- Interpersonal violence – 12 percent (e.g., childhood physical abuse or witnessing interpersonal violence, physical assault, or being threatened by violence).
- Exposure to organized violence – 3 percent (e.g., refugee, kidnapped, civilian in war zone).
- Participation in organized violence – 11 percent (e.g., combat exposure, witnessing death/serious injury or discovered dead bodies, accidentally or purposefully caused death or serious injury).
- Other life-threatening traumatic events – 12 percent (e.g., life-threatening motor vehicle collision, natural disaster, toxic chemical exposure).
The chance of getting PTSD in a lifetime ranges from 6.1 to 9.2 percent in national samples of the general adult population in the United States and Canada (Kessler et al., 2005; Van Ameringen et al., 2008; Koenen et al., 2017; Goldstein et al., 2016). Any given year, about 3.5 to 4.7 percent have PTSD (Goldstein et al., 2016; Kessler et al., 2005).
Interestingly, lower prevalence rates have been found outside of North America. While we’re not sure why people outside North America have a lower rate of developing PTSD, we know that the likelihood of developing PTSD is affected by a number of factors (Stein et al., 2000; kroll et al., 2003; Sareen et al., 2013).
Prospective studies indicate that PTSD symptoms are almost universal in the immediate aftermath of trauma (Rothbaum et al., 1992). The majority of individuals have symptoms of re-experiencing, avoidance, and hyperarousal following a severely traumatic event. For most individuals, these symptoms steadily resolve over time, while those who meet diagnostic criteria for PTSD continue to experience the symptoms. PTSD can thus be viewed as a failure of recovery caused in part by a failure of the fear phasing out (Rothbaum et al., 2003).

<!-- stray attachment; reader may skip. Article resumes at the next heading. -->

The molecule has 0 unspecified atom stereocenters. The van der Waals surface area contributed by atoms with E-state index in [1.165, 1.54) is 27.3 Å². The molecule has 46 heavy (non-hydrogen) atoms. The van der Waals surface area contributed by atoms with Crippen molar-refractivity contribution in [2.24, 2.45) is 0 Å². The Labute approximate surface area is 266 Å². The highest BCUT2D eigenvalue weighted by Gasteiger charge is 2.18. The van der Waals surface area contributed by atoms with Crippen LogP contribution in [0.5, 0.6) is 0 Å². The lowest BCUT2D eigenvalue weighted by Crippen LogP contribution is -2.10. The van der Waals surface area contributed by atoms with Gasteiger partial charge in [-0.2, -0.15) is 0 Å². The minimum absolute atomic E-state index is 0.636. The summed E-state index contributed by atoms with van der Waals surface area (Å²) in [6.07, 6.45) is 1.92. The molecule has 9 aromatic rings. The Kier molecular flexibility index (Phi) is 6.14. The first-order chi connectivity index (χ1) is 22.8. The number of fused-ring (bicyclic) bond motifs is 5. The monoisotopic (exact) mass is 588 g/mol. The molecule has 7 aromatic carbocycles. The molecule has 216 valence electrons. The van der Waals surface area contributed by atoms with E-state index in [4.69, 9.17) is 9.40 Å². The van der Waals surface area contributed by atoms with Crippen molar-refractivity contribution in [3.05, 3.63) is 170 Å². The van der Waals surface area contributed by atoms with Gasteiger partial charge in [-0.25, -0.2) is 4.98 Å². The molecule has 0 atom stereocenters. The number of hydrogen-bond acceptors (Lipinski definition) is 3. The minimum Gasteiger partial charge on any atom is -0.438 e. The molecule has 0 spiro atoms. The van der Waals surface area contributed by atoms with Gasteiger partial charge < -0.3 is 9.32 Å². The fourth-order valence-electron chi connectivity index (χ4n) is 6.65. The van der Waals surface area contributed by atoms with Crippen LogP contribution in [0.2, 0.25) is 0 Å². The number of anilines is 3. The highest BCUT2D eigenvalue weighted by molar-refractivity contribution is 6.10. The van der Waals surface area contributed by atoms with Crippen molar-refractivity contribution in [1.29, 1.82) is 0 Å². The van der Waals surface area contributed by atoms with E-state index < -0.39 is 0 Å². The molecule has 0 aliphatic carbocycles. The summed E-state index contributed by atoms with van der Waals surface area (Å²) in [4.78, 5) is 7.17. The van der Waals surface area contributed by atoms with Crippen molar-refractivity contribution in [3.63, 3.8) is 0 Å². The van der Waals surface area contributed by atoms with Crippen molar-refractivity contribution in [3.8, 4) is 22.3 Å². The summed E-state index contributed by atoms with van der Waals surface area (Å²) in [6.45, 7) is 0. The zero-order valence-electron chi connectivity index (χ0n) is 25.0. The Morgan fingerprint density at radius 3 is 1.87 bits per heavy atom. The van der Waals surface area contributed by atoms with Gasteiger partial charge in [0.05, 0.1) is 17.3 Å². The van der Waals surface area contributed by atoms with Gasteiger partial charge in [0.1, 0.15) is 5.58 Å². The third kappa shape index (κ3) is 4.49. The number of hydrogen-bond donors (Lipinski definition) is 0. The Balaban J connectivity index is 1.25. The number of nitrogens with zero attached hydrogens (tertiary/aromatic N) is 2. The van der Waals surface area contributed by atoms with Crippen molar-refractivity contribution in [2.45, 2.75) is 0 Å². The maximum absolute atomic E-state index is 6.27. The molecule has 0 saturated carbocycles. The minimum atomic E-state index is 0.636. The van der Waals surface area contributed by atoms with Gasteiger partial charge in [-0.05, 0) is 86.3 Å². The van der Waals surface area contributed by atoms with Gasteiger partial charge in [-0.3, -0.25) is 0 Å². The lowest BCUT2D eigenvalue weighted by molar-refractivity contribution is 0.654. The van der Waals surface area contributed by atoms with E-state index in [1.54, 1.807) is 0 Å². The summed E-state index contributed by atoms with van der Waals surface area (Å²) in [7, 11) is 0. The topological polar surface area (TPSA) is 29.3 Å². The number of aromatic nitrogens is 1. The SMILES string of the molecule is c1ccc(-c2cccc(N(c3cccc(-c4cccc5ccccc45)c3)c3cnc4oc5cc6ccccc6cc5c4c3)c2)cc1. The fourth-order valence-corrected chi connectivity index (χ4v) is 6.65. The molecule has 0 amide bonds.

Emotional processing theory holds that PTSD emerges due to the development of a fear network in memory that elicits escape and avoidance behavior. Exposure therapy assists patients in confronting their feared memories and situations in a therapeutic manner. Re-experiencing the trauma through exposure allows it to be emotionally processed so that it can become less painful (Foa et al., 1986, 1989).
Another misunderstanding is that the further you get away from the trauma, the less likely you are to get PTSD. Technically, one will not be said to have PTSD unless the symptoms last for longer than a month out from the trauma. However, people can continue to develop PTSD even years after the trauma. Delayed onset of PTSD can occur when something that happens after the trauma gives the trauma a more threatening meaning. Most individuals who develop PTSD experience its onset within a few months of the traumatic event. However, epidemiological studies have found that approximately 25 percent experience a delayed onset after six months or more (Smid et al., 2009).
Risk factors for developing PTSD include being female; younger age at trauma; lower education; lower socioeconomic status; being separated, divorced, or widowed; previous trauma; general childhood adversity; personal and family psychiatric history; reported childhood abuse; poor social support; and initial severity of reaction to the traumatic event (Van Ameringen et al., 2008; Vieweg et al., 2006 ; Liebschutz et al., 2007; Bisson et al., 2015; Brewin et al., 2000).
The percentage of people that go on to develop PTSD after a traumatic event is influenced by the patient’s characteristics and the details surrounding the inciting event (Yehuda et al., 2015). Women are four times more likely to develop PTSD than men, after adjusting for exposure to traumatic events (Vieweg et al., 2005). The rates of PTSD are similar among men and women after events such as accidents (6.3 versus 8.8 percent), natural disasters (3.7 versus 5.4 percent), and sudden death of a loved one (12.6 versus 16.2 percent). Traumatic brain injury (TBI) and PTSD have high rates of co-occurrence among civilians and, particularly, among soldiers with combat-related TBI (O’Donovan et al., 2014). As an example, 11 percent of American soldiers returning from combat in Iraq and Afghanistan were reported to screen positive for PTSD in 2008.
- Suicide. As with any mental health disorder, suicide remains a significant concern..
- Chronicity. PTSD is commonly a chronic condition, with only one-third of patients recovering at one-year follow-up and one-third still symptomatic ten years after the exposure to the trauma (Kessler et al., 1996)